March 5, 1998
Businesses, chambers join groundswell of support for major tax cuts this year
Letters, testimony, legislative memos add to the momentum; the Assembly joins the call
Businesses, chambers of commerce and economic developers across the state are generating a groundswell of support for major new tax cuts this year.
The momentum for business tax cuts is focused on a major tax-reduction package proposed by Senate Majority Leader Joseph L. Bruno. This package would cut business taxes by about $1 billion over four years, including a corporate income tax rate reduction from 9 to 6.85 percent.
The Assembly joined the tax-cut movement on March 4. Speaker Sheldon Silver announced a package of bills designed to foster job growth in high-tech industries through targeted tax reductions, credits and other incentives.
"New York's economy is much stronger, but we need to cut costs further to become truly competitive," Business Council President Daniel B. Walsh said.
Walsh testified Feb. 26 before the Senate Finance and Assembly Ways and Means Committees on the need for major business tax reductions. He was joined by James Berg, president of the Adirondack Regional Chambers of Commerce, and George Robertson, president of the Schenectady Economic Development Corp.
"New York's business taxes remain a disincentive for economic growth," said Berg, who spoke on behalf of the Chamber Alliance of New York State. Reducing the corporate income tax rate would benefit every business in the state, he said.
Robertson, who chairs the New York State Economic Development Council, emphasized the importance of reducing the alternative minimum tax. The AMT limits the value of the state's investment tax credit, New York's primary tax incentive for manufacturers.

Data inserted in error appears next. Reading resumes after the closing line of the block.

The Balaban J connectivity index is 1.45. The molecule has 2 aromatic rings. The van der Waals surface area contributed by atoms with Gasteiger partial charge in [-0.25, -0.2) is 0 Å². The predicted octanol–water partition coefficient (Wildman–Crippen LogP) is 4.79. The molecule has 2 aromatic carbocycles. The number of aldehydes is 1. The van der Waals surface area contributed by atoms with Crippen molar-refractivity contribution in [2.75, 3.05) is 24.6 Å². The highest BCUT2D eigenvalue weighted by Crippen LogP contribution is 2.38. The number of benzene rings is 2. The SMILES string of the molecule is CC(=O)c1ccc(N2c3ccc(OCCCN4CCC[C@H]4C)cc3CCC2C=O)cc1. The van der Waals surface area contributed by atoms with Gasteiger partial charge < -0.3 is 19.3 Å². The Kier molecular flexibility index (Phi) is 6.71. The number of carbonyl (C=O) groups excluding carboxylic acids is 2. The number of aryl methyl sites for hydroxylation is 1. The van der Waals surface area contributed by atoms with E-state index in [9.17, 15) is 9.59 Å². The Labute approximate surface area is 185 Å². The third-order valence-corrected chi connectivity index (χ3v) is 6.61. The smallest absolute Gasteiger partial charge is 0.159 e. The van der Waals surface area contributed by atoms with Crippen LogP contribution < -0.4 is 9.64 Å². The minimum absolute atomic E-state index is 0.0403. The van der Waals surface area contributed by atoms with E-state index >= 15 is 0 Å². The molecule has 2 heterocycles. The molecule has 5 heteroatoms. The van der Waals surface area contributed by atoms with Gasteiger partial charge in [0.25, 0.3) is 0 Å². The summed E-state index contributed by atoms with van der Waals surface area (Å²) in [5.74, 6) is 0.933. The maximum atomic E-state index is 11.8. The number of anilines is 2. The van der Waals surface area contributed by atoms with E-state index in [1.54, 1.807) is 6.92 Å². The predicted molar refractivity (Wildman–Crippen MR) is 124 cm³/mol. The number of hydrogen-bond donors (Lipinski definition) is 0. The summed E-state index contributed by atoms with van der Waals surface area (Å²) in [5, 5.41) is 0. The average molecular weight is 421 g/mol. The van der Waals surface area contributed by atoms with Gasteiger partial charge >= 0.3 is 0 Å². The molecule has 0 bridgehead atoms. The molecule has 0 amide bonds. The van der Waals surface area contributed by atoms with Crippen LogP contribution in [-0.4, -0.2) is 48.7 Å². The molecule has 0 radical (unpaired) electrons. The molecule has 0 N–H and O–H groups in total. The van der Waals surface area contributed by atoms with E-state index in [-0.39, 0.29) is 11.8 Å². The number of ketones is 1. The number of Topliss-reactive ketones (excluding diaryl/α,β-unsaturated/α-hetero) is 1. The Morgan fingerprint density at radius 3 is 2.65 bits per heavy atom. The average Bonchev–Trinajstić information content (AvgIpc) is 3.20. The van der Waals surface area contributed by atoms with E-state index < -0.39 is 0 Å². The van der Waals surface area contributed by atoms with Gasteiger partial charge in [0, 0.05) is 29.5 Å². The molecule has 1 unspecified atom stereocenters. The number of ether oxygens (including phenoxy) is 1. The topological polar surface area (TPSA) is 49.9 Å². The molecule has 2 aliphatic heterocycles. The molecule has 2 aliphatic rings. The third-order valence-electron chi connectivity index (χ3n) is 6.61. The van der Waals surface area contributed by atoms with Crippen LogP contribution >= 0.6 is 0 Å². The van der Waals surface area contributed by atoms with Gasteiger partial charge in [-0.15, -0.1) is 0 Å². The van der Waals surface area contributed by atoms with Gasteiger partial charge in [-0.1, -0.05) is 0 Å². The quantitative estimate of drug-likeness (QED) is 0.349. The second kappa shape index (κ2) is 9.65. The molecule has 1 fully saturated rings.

"We give an incentive with one hand and take it away with the other," he said. Cutting the AMT "is the most important thing our leaders in Albany can do to make this state more competitive in attracting manufacturers."
Many businesses are writing the governor and key lawmakers urging them to support business tax relief as part of the new state budget.
"If there are state budget surpluses, they should be returned to the hardworking taxpayers who supplied them initially," Lawrence and Denise Pazda, owners of a small western New York company and members of the National Federation of Independent Business, wrote to Governor Pataki. "We need these tax cuts to reinvest in our own small business."
Many chambers of commerce are also urging tax cuts. The Genesee County Chamber wrote state leaders urging cuts to the corporate income tax rate, acceleration of an already enacted reduction in the gross receipts tax, and other reforms. The Greater Buffalo Partnership, Broome County Chamber and Geneva Chamber also have contacted state leaders on the tax issue.
The Rensselaer County Regional Chamber of Commerce announced its support of Senate plan, saying corporate tax rate reduction is "the most attractive and affordable" part of the plan.
A member survey by the Plattsburgh/North County Chamber showed business tax reduction as the top priority - with 96 percent supporting more business tax cuts.
All this came as the Senate and Assembly made revenue and spending forecasts showing New York may have hundreds of millions of additional dollars next year for spending or tax cuts.
To urge tax cuts, call the Senate (518/455-2800) and the Assembly (518/455-4100).